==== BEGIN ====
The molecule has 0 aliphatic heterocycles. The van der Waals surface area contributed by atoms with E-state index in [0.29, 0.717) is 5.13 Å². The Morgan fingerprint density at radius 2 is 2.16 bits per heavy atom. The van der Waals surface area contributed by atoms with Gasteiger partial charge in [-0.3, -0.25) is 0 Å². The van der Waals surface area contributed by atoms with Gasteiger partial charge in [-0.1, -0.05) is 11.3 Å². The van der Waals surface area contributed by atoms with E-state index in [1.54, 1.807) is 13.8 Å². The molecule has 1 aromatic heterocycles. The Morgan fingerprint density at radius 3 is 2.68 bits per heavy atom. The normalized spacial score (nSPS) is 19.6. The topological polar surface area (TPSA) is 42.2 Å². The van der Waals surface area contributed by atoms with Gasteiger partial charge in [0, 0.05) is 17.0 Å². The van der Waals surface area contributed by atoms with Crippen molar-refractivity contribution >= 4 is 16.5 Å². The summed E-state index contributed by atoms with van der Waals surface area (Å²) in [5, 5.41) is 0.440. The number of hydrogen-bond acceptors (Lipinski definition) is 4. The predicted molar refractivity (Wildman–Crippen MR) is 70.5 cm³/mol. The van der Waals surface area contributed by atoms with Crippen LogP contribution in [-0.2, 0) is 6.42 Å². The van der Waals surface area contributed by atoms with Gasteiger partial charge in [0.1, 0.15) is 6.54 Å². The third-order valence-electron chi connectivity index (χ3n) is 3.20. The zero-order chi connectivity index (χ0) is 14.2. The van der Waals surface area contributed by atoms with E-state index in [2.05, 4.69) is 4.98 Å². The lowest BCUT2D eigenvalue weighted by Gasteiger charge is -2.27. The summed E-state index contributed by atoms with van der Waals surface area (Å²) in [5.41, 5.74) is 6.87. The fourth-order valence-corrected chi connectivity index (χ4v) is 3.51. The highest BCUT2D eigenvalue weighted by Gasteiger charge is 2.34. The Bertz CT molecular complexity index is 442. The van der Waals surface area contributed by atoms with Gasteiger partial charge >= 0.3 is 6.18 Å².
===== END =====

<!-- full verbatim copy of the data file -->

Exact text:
The molecule has 0 aliphatic heterocycles. The van der Waals surface area contributed by atoms with E-state index in [0.29, 0.717) is 5.13 Å². The Morgan fingerprint density at radius 2 is 2.16 bits per heavy atom. The van der Waals surface area contributed by atoms with Gasteiger partial charge in [-0.3, -0.25) is 0 Å². The van der Waals surface area contributed by atoms with Gasteiger partial charge in [-0.1, -0.05) is 11.3 Å². The van der Waals surface area contributed by atoms with E-state index in [1.54, 1.807) is 13.8 Å². The molecule has 1 aromatic heterocycles. The Morgan fingerprint density at radius 3 is 2.68 bits per heavy atom. The normalized spacial score (nSPS) is 19.6. The topological polar surface area (TPSA) is 42.2 Å². The van der Waals surface area contributed by atoms with Gasteiger partial charge in [0, 0.05) is 17.0 Å². The van der Waals surface area contributed by atoms with Crippen molar-refractivity contribution >= 4 is 16.5 Å². The summed E-state index contributed by atoms with van der Waals surface area (Å²) in [5, 5.41) is 0.440. The number of hydrogen-bond acceptors (Lipinski definition) is 4. The predicted molar refractivity (Wildman–Crippen MR) is 70.5 cm³/mol. The van der Waals surface area contributed by atoms with Crippen LogP contribution in [-0.2, 0) is 6.42 Å². The van der Waals surface area contributed by atoms with Gasteiger partial charge in [0.1, 0.15) is 6.54 Å². The third-order valence-electron chi connectivity index (χ3n) is 3.20. The zero-order chi connectivity index (χ0) is 14.2. The van der Waals surface area contributed by atoms with E-state index in [2.05, 4.69) is 4.98 Å². The lowest BCUT2D eigenvalue weighted by Gasteiger charge is -2.27. The summed E-state index contributed by atoms with van der Waals surface area (Å²) in [5.41, 5.74) is 6.87. The fourth-order valence-corrected chi connectivity index (χ4v) is 3.51. The highest BCUT2D eigenvalue weighted by Gasteiger charge is 2.34. The Bertz CT molecular complexity index is 442. The van der Waals surface area contributed by atoms with Gasteiger partial charge >= 0.3 is 6.18 Å².